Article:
The production area of Pinot Grigio Musivum is in the municipality of Mezzocorona, a classic cultivation area for this variety (also known formerly as 'Rülander'), as testified in historical documents. In the Almanacco Agrario of 1883, a technical publication by the Istituto Agrario di San Michele all'Adige, the researcher Mr.Mader recommended Pinot Grigio as a variety that had improved the viticultural heritage of that time thanks to its abundant and regular harvests and defined it as a very 'fine' white wine.
The area was first planted with vines in the 1950s. As a result, the soils have minimum thickness of the topsoil layer and a rather shallow water-table between 50 and 100 cm, and the soil type is very fertile. Even in periods of drought they have enough water, plus fertile soil which are indispensable characteristics for Pinot Grigio, a rather weak variety. In addition, the area allows the grapes to mature early, as it is set against imposing rock walls that provide protection from cold winds in late winter and early spring and these rocks reflect the sun’s heat which has a warming effect during all vegetative phases.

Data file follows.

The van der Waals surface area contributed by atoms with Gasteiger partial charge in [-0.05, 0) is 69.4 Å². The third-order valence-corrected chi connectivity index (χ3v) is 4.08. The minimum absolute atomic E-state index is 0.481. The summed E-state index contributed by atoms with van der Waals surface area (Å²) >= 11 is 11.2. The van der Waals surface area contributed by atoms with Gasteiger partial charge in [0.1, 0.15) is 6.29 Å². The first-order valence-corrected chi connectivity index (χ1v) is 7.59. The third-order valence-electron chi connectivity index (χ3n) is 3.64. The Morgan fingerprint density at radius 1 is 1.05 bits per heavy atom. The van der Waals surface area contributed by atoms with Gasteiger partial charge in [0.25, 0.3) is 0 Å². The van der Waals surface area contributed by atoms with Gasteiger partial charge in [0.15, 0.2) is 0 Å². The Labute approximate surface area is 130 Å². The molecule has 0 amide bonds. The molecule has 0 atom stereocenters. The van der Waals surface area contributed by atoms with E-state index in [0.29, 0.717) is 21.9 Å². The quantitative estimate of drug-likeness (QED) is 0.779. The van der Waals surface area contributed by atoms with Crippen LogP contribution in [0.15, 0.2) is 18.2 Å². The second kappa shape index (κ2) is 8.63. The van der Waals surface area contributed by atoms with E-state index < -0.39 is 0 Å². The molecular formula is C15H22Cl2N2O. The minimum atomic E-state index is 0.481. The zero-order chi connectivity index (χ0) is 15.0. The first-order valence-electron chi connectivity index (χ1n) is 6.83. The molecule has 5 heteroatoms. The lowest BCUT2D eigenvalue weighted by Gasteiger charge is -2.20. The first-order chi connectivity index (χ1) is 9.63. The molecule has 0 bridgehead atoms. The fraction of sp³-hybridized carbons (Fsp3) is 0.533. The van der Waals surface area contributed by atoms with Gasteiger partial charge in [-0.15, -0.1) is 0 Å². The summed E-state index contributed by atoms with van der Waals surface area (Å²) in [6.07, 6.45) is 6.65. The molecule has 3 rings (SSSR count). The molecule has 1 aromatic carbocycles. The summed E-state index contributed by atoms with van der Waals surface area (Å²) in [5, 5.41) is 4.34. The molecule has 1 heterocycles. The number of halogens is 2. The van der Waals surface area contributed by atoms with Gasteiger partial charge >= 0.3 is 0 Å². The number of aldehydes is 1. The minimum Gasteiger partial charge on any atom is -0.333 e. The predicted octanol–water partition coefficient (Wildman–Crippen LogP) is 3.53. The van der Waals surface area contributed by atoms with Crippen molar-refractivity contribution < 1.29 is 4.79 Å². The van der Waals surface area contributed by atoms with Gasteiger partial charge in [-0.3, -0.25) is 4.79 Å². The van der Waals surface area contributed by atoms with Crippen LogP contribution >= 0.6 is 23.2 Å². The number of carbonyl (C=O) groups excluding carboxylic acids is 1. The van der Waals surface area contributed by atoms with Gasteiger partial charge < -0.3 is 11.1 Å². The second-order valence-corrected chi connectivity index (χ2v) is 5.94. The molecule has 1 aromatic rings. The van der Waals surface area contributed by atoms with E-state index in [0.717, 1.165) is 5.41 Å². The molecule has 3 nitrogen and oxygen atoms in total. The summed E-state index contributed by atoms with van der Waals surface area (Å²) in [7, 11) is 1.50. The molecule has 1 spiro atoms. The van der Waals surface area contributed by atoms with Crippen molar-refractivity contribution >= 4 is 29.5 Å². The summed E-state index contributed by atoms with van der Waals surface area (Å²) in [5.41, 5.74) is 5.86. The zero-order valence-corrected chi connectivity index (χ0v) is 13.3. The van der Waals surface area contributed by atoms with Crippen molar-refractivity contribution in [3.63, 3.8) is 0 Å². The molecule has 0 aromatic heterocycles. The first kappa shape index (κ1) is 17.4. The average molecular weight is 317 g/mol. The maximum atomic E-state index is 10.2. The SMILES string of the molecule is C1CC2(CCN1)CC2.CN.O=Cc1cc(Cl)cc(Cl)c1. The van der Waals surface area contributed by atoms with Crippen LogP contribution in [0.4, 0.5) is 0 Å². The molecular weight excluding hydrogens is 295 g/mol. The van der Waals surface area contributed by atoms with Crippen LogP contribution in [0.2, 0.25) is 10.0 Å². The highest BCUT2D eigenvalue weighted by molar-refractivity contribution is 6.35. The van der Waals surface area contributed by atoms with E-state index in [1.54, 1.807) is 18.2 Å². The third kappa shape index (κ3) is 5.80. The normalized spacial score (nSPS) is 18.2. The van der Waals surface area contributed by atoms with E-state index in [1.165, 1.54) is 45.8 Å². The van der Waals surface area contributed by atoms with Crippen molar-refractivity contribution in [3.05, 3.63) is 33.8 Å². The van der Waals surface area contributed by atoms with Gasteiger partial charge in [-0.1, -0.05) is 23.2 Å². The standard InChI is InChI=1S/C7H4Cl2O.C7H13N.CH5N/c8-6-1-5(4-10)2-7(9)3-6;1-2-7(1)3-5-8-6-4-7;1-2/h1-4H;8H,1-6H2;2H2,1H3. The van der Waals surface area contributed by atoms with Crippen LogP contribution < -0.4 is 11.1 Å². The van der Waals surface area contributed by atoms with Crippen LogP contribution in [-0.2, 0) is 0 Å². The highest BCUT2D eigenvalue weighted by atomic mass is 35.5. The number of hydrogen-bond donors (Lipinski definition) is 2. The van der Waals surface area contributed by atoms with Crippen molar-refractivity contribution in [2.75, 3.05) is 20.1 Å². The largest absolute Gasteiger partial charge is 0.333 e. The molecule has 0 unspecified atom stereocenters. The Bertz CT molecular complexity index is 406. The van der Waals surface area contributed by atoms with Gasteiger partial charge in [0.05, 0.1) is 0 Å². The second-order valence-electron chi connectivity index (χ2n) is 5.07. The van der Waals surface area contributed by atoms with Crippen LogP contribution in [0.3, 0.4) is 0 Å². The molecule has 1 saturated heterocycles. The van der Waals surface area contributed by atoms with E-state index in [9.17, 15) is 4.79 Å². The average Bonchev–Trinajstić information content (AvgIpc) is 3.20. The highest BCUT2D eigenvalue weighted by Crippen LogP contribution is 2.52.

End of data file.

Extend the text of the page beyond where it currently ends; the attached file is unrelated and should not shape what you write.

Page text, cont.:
Production starts with a slightly delayed harvest so as to enhance the varietal characteristics and aromatic richness. The grapes are harvested by hand in the early hours of the day when the low temperatures preserve their freshness, with each bunch being selected in the field. They are then transported to the winery in perforated containers to guarantee the optimum fragrance and integrity of the bunches.
In the winery, the grapes undergo soft pressing to obtain free-run juice, this is then followed by natural decantation.
This takes place using selected yeasts at a controlled temperature of 18°C in special stainless steel tanks, designed exclusively for Musivum. Fifty per cent of the volume completes the last third of fermentation in the barrique cellar in 50 hl second-passage oak casks, where it also remains for the ageing phase. The other half completes fermentation in steel, where it continues the ageing phase on the yeasts.
During refinement, the fine lees, mainly made up of yeasts, undergo re-suspension every 15 days for the first 3 months and every 2 months thereafter. This is until the two halves (i.e. the fraction partially fermented and refined in wood with the one fermented and refined in steel) are mixed back together.
A deep straw yellow colour, it is a complex, fragrant and persistent wine. It seduces with a fusion of ripe white fruit aromas, such as pear and white peach, together with notes of sun-dried citrus, chamomile, stone pine and rhododendron honey. It has an intriguing hint of mountain gooseberry, complemented by spicy notes of almond and walnut. Its harmonious balance between savouriness and persuasive acidity is enchanting.